Who knows? Maybe that question is all it takes to spook one of your competitors, so they skip it. Then, you’ll be the one that gave it your all—even if you felt ridiculous while answering it.
If you have time, you can have a little fun with your team using gamification. Offer an incentive to whoever can come up with the best answer. The winning answer might be with someone who doesn’t normally contribute to RFPs. So, this obstacle in your RFP project can actually be used to promote teamwork.
Having a solid RFP response process helps too
As always, efficiency is key. And when a question comes along that stumps you, it can eat up more of your time when you’re trying to figure out a clever or suitable way to respond.
Having a centralized answer library will make it easier to find a response that is close, then you can tailor from there. If the question is completely coming out of left field, it makes sense to pull in support from your team.
With RFP software, collaboration is easy when you need quick clarification. You can ping other team members with @-mentioning or on Slack. This is a better use of time for contributors, versus back-and-forth emails or random meetings. And if the question is especially challenging, you can quickly ask multiple team members for their thoughts.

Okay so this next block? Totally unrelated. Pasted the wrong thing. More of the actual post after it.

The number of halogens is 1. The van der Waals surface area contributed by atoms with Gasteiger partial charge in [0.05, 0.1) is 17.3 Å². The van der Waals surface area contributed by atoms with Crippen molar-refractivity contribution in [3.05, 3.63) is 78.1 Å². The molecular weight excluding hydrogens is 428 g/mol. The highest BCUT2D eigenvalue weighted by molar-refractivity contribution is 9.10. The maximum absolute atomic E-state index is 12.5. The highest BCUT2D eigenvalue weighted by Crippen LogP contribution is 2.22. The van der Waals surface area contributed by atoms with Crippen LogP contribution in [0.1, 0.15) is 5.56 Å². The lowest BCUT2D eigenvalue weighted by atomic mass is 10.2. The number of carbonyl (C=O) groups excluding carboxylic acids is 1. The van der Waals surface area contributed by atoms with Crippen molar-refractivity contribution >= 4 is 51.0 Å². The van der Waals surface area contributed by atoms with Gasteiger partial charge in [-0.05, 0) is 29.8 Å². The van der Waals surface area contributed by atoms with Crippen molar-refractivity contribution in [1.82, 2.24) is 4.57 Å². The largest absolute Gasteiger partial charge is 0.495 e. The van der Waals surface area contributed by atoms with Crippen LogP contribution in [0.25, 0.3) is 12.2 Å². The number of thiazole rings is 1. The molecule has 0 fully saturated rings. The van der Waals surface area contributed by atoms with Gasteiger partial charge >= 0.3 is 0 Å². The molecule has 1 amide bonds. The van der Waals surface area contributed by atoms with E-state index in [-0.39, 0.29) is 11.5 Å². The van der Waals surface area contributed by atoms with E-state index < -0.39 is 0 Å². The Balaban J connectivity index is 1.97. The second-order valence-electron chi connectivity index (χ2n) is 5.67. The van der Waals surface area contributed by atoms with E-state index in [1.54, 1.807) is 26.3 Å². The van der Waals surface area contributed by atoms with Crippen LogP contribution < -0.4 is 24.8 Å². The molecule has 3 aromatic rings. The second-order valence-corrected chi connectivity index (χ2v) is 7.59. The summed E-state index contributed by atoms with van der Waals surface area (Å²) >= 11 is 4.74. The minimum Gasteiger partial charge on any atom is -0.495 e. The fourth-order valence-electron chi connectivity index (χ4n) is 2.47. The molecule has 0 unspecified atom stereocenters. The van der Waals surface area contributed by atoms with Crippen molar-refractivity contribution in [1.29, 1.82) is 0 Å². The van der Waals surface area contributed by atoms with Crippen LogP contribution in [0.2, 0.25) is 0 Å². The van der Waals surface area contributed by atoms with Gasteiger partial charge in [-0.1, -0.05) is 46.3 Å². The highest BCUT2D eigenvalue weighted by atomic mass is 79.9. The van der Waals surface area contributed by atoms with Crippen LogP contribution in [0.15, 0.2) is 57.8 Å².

Of course, it’s also important to make sure you are pursuing RFPs that are a good fit for your organization. Being able to identify those opportunities is a critical part of the sales cycle. If it’s not the right fit, you don’t need to spend time on strange questions that won’t result in revenue.
Bizarre questions happen to all of us RFP responders. In a way, it’s part of the process. A mind-boggling—and sometimes laugh-out-loud funny—part, but part of the process nonetheless.
Agility is what makes us good at what we do. So, the next time a strange RFP question appears, take a moment to laugh, cry, or whatever you need to do. Then, come up with the best possible strategy for answering that question.
The good news is that you can take some comfort in knowing that others are having the same experience as you…including us. From one responder to another, we salute you!